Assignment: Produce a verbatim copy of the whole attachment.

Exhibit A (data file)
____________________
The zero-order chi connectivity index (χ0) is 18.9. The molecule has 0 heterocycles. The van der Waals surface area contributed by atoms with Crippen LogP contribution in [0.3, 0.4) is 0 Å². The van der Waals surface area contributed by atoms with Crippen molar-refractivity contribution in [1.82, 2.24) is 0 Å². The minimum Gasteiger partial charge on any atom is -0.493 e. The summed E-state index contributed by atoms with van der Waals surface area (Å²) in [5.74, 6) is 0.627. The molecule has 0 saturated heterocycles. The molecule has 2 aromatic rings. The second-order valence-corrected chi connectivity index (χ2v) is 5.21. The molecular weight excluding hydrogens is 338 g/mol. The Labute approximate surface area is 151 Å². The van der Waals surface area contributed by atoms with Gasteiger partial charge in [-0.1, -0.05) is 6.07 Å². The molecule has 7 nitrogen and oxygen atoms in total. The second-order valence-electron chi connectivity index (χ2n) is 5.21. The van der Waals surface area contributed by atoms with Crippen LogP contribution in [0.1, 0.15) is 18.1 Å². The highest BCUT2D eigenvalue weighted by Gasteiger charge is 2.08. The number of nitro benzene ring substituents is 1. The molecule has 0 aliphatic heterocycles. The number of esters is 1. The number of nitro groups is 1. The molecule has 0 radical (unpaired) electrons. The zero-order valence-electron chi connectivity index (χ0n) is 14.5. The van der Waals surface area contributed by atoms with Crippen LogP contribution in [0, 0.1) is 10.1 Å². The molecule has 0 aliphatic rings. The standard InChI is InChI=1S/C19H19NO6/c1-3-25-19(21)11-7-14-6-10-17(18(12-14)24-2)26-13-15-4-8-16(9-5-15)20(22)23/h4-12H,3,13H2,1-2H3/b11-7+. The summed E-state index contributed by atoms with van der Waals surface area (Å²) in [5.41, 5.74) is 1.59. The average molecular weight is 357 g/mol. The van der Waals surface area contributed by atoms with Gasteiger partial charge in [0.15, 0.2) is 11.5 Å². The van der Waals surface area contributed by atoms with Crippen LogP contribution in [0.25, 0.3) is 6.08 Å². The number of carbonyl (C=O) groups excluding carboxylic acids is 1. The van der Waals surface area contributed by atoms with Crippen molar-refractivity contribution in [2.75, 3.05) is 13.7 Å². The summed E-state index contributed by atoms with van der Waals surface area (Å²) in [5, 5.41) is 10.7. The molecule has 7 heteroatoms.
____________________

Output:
The zero-order chi connectivity index (χ0) is 18.9. The molecule has 0 heterocycles. The van der Waals surface area contributed by atoms with Crippen LogP contribution in [0.3, 0.4) is 0 Å². The van der Waals surface area contributed by atoms with Crippen molar-refractivity contribution in [1.82, 2.24) is 0 Å². The minimum Gasteiger partial charge on any atom is -0.493 e. The summed E-state index contributed by atoms with van der Waals surface area (Å²) in [5.74, 6) is 0.627. The molecule has 0 saturated heterocycles. The molecule has 2 aromatic rings. The second-order valence-corrected chi connectivity index (χ2v) is 5.21. The molecular weight excluding hydrogens is 338 g/mol. The Labute approximate surface area is 151 Å². The van der Waals surface area contributed by atoms with Gasteiger partial charge in [-0.1, -0.05) is 6.07 Å². The molecule has 7 nitrogen and oxygen atoms in total. The second-order valence-electron chi connectivity index (χ2n) is 5.21. The van der Waals surface area contributed by atoms with Crippen LogP contribution in [0.1, 0.15) is 18.1 Å². The highest BCUT2D eigenvalue weighted by Gasteiger charge is 2.08. The number of nitro benzene ring substituents is 1. The molecule has 0 aliphatic heterocycles. The number of esters is 1. The number of nitro groups is 1. The molecule has 0 radical (unpaired) electrons. The zero-order valence-electron chi connectivity index (χ0n) is 14.5. The van der Waals surface area contributed by atoms with Crippen LogP contribution in [0, 0.1) is 10.1 Å². The molecule has 0 aliphatic rings. The standard InChI is InChI=1S/C19H19NO6/c1-3-25-19(21)11-7-14-6-10-17(18(12-14)24-2)26-13-15-4-8-16(9-5-15)20(22)23/h4-12H,3,13H2,1-2H3/b11-7+. The summed E-state index contributed by atoms with van der Waals surface area (Å²) in [5.41, 5.74) is 1.59. The average molecular weight is 357 g/mol. The van der Waals surface area contributed by atoms with Gasteiger partial charge in [0.15, 0.2) is 11.5 Å². The van der Waals surface area contributed by atoms with Crippen LogP contribution in [0.25, 0.3) is 6.08 Å². The number of carbonyl (C=O) groups excluding carboxylic acids is 1. The van der Waals surface area contributed by atoms with Crippen molar-refractivity contribution in [2.75, 3.05) is 13.7 Å². The summed E-state index contributed by atoms with van der Waals surface area (Å²) in [5, 5.41) is 10.7. The molecule has 7 heteroatoms.